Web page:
Even though they may be jeopardizing their future health, nearly
one quarter of women who find lumps or other possible breast cancer
symptoms don't seek medical attention for 3 months or longer.
Many people think anxiety is the main reason for such delays,
but a University of Wisconsin-Madison School of Nursing researcher
has found evidence that other factors may play an important role.
"Contrary to popular opinion, we have found that anxiety
by itself does not explain women's promptness or procrastination
in seeking care for breast cancer
symptoms," said Assistant Professor of Nursing Diane Lauver,
PhD, RN, who is also a nurse practitioner at the University of
Wisconsin University Health Service's women's health clinic. "We
have found that psychosocial factors such as care-seeking habits
and a general sense of optimism, as well as other factors, such
as having a friend with a breast symptom, combine to influence
how women will act." Practical factors consisted of issues
such as carrying health insurance and having a standing relationship
with a doctor or nurse.
In the study of 135 Caucasian and African-American women, Lauver
and her associates used questionnaires and interviews to learn
what factors determined when women visited a metropolitan county
hospital for breast cancer symptoms. Guided by a theory that explains
general human behavior, the researchers measured psychosocial
as well as practical factors that could influence the women's
The UW researchers found that 39% of the study participants contacted
the health-care system less than 7 days after finding a symptom,
but almost 25% waited at least 3 months. Fifteen percent waited
6 months; 4% waited 1 year.
Data show that women who sought care the soonest were the most
optimistic about life in general, had a friend with a symptom,
or usually sought care promptly when symptoms occurred. Neither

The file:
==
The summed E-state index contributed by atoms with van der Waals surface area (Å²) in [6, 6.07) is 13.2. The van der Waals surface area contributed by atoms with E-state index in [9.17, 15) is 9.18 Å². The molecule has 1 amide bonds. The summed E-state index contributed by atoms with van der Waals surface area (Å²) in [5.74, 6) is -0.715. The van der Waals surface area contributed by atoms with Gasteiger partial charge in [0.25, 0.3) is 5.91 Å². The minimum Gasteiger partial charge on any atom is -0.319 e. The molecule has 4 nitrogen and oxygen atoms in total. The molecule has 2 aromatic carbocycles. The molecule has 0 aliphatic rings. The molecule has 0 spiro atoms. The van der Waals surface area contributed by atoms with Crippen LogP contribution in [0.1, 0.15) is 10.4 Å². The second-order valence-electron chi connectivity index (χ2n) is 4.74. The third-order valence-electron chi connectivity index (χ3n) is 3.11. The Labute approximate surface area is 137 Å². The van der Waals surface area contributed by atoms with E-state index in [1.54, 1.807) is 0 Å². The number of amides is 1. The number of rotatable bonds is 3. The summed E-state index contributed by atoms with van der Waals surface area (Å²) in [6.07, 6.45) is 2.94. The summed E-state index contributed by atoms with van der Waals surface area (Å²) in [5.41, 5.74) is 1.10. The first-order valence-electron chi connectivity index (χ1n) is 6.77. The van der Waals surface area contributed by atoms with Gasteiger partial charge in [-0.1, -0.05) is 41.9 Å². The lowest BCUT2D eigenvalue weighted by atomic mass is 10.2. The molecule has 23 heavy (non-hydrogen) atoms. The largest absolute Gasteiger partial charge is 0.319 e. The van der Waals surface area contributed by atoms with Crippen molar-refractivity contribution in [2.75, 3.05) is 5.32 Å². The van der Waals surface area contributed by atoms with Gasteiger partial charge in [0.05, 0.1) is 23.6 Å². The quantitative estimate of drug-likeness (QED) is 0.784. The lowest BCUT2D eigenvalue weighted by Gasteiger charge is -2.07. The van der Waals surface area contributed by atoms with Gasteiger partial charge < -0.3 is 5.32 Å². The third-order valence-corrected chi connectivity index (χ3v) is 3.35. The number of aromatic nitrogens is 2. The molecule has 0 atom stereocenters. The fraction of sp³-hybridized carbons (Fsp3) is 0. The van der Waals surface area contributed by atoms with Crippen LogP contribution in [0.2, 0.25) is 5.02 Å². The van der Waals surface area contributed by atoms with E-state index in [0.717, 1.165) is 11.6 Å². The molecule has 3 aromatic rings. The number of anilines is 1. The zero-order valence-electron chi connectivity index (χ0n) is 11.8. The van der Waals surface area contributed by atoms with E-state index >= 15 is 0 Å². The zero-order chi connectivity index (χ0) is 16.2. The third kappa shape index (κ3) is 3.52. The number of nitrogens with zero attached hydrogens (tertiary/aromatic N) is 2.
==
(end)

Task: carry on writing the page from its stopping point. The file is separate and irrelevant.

family history of breast cancer nor socioeconomic status influenced
how soon women sought care.
Furthermore, as she observed in an earlier study, Lauver found
that women's level of anxiety was not associated with longer delays
in seeking medical care. "In fact, among the women who did
not have an established health care practitioner, higher anxiety
was associated with less delay," she said.
Findings from Lauver's latest study, reported in a recent issue
of Research in Nursing and Health, also showed that race did not
figure significantly in determining how soon a woman sought care.
"Overall, Caucasian women are stricken more frequently with
breast cancer than African-American women, but African-American
women often have a more advanced stage of the disease when they
are diagnosed, and a higher death rate," said Lauver. "We
thought differences in beliefs and resources might explain these
discrepancies, but in this study they did not."
Lauver said that race may not have been a factor in this study
because most of the study participants had similar income and
education levels, and comparable sources for seeking care.
By better understanding women's feelings, beliefs, and other barriers
associated with getting breast cancer screening before symptoms
develop, Lauver hopes to identify ways to encourage women to have
mammograms as early as possible. She will be examining these issues
over the next 4 years with an $880,000 grant from the National